During the larval phase, tuangi drift and feed on phytoplankton (microscopic plant material) in the water column. Eventually, the larvae will transform (undergo metamorphosis) and settle into the sand.
Once transformed into a juvenile, tuangi will burrow beneath the surface of the sand. Juveniles can grow up to 1 cm per year for the first two years, then the growth rate begins to slow as they mature.
Most tuangi will grow up to 50 mm in length and may live up to 25 years. Adult tuangi mature and begin spawning when their shell length reaches approximately 18 mm, which usually takes 2-3 years, depending on location and conditions. Typically, the larger the female, the more eggs she can produce.
What do tuangi eat?
Tuangi are filter (suspension) feeders, which means they obtain all their food by straining it from the water. They mainly feed on phytoplankton (microscopic plants).
Using the inhalant siphon, tuangi inhale water to their gills where food and inedible matter is sorted. The inedible matter is discarded as pseudofaeces or redirected to the exhalant water stream and expelled through the exhalant siphon.
Due to their strong filtering abilities, tuangi can also accumulate bacteria and contaminants (e.g., various metals) in their flesh. Depending on the type of contaminant and the amount accumulated, this may pose a human health risk to those consuming the tuangi. Therefore, it is important to collect tuangi from areas with healthy water sources and to avoid harvesting for up to three days after rain events to minimise these risks.
What affects tuangi growth?
There are several factors which can affect the growth of tuangi including:
The growth rate of tuangi tends to slow as they get older.
The more food (like plankton) that is available for tuangi, the higher the growth rate.
Position on the beach
The growth rate increases the further you move seaward. This is because the longer tuangi are submerged under water, the longer food is available, and therefore the faster they can grow.
Tuangi growth tends to be most rapid over the spring and summer periods.
Including temperature and salinity can affect the growth rate.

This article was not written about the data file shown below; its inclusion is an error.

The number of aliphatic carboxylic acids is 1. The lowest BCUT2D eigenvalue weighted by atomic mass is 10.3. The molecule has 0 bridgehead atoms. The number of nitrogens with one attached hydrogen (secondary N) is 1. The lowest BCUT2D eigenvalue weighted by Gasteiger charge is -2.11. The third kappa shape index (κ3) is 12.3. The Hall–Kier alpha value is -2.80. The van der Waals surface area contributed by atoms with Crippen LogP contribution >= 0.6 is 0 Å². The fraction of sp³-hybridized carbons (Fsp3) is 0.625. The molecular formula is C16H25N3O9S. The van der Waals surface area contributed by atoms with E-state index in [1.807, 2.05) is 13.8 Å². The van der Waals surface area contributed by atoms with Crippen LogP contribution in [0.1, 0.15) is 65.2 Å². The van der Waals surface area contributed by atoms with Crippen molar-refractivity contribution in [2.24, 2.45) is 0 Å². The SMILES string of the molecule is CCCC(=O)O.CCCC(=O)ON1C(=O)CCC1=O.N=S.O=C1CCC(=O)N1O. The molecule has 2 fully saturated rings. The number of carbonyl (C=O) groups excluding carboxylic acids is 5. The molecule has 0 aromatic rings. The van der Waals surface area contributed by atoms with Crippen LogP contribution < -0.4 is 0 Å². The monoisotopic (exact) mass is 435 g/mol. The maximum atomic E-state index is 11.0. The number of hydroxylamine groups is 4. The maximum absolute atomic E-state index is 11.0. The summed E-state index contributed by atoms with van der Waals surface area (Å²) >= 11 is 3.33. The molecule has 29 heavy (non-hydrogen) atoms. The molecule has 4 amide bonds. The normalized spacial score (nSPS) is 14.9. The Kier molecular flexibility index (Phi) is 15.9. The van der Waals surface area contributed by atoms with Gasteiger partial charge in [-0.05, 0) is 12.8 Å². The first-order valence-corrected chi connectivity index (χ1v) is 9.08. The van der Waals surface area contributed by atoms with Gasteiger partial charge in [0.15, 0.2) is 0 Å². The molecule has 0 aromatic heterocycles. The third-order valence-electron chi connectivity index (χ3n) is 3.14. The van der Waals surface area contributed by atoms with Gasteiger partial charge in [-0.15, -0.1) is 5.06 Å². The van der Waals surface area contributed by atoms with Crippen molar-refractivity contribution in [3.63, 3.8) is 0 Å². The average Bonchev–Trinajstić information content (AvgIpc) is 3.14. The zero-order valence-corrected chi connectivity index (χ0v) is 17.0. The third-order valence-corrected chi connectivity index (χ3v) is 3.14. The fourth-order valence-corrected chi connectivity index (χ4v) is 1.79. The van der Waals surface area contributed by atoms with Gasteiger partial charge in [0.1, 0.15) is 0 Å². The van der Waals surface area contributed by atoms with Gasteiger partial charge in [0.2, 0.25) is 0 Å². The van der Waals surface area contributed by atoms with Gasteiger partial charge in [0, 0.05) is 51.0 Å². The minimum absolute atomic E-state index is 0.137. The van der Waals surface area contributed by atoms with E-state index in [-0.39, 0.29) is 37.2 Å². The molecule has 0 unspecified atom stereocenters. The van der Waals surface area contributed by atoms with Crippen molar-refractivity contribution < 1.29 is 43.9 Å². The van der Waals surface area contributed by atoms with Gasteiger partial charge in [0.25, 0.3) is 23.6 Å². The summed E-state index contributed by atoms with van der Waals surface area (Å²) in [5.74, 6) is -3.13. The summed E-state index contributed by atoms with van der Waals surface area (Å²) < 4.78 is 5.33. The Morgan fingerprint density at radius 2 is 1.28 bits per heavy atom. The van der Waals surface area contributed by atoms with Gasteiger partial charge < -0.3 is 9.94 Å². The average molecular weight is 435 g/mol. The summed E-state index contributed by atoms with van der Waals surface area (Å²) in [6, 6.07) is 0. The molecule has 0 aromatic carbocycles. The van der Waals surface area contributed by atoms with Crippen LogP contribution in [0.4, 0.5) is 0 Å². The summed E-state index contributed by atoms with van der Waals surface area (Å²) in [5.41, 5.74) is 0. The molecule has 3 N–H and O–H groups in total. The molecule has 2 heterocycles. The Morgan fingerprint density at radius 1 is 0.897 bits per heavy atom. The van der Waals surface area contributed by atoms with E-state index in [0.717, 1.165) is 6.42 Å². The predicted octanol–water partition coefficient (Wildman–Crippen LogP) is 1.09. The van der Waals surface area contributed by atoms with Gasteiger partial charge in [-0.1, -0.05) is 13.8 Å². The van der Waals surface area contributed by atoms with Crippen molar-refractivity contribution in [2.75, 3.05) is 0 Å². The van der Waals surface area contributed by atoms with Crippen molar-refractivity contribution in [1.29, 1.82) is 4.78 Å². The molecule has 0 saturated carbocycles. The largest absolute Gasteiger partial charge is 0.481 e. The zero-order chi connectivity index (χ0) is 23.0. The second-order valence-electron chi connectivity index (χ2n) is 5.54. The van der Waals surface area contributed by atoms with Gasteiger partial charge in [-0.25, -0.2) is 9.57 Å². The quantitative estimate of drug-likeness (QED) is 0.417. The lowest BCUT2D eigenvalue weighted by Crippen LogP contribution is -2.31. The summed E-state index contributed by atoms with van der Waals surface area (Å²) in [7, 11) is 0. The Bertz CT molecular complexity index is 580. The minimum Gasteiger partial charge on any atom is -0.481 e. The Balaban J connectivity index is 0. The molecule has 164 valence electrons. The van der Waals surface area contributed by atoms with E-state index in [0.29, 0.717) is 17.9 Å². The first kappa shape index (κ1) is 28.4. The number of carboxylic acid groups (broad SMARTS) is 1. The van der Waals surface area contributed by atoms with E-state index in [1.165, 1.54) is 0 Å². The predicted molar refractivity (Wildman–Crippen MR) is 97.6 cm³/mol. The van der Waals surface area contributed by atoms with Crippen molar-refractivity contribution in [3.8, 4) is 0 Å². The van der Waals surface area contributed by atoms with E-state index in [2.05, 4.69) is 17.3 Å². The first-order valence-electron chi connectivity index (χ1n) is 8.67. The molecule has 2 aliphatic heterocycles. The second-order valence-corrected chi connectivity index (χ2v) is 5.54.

Most of the factors which can affect the growth rate of tuangi can be attributed back to the age of tuangi or food availability.
What are the threats for tuangi?
Across Aotearoa, tuangi are exposed to a range of threats which could impact their population, including:
Changes in sea temperature and pH can affect survival and shell formation.
Shorebirds such as oystercatchers, marine life like stingrays, paddle crabs, flounders, and starfish prey on tuangi.
Significant increases in sediment inputs to tuangi habitats, particularly from run off from land or erosion during storms, can lead to a loss of suitable habitat and may even smother tuangi. It can also elevate suspended sediment concentrations, making filter feeding more difficult.
Human harvesting activities can also negatively impact tuangi populations.
It is important to monitor the tuangi population over time as this could help to identify or minimise the impact of these threats.
How can we help tuangi?
Tuangi are an important taonga species across Aotearoa. Some ways we can help our tuangi populations include:
- Protect and restore tuangi habitat
- Ensure estuaries are healthy, with good water and sediment quality
- Get involved in tuangi monitoring surveys and programmes
- Following harvest regulations in place in your area and not taking more than you need
- The daily bag limit is typically 150 per person, except for Auckland, Coromandel and other rāhui areas where the daily limit is lower or restricted. Please check your local regulations before harvesting.